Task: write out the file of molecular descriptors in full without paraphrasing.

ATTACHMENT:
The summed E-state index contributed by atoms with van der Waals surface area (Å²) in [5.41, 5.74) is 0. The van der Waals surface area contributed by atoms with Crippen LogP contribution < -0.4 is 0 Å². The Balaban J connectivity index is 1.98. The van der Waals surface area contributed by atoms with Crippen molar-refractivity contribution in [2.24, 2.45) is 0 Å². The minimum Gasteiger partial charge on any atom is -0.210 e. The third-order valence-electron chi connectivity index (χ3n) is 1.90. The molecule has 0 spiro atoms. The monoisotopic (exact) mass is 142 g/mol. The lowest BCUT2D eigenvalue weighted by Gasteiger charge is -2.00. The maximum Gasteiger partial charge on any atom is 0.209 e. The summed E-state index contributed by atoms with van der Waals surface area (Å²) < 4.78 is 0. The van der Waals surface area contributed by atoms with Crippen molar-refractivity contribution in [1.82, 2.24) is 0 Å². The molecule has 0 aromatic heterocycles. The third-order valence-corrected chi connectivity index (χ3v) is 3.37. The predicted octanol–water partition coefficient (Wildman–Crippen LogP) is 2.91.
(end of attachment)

The summed E-state index contributed by atoms with van der Waals surface area (Å²) in [5.41, 5.74) is 0. The van der Waals surface area contributed by atoms with Crippen LogP contribution < -0.4 is 0 Å². The Balaban J connectivity index is 1.98. The van der Waals surface area contributed by atoms with Crippen molar-refractivity contribution in [2.24, 2.45) is 0 Å². The minimum Gasteiger partial charge on any atom is -0.210 e. The third-order valence-electron chi connectivity index (χ3n) is 1.90. The molecule has 0 spiro atoms. The monoisotopic (exact) mass is 142 g/mol. The lowest BCUT2D eigenvalue weighted by Gasteiger charge is -2.00. The maximum Gasteiger partial charge on any atom is 0.209 e. The summed E-state index contributed by atoms with van der Waals surface area (Å²) < 4.78 is 0. The van der Waals surface area contributed by atoms with Crippen molar-refractivity contribution in [1.82, 2.24) is 0 Å². The molecule has 0 aromatic heterocycles. The third-order valence-corrected chi connectivity index (χ3v) is 3.37. The predicted octanol–water partition coefficient (Wildman–Crippen LogP) is 2.91.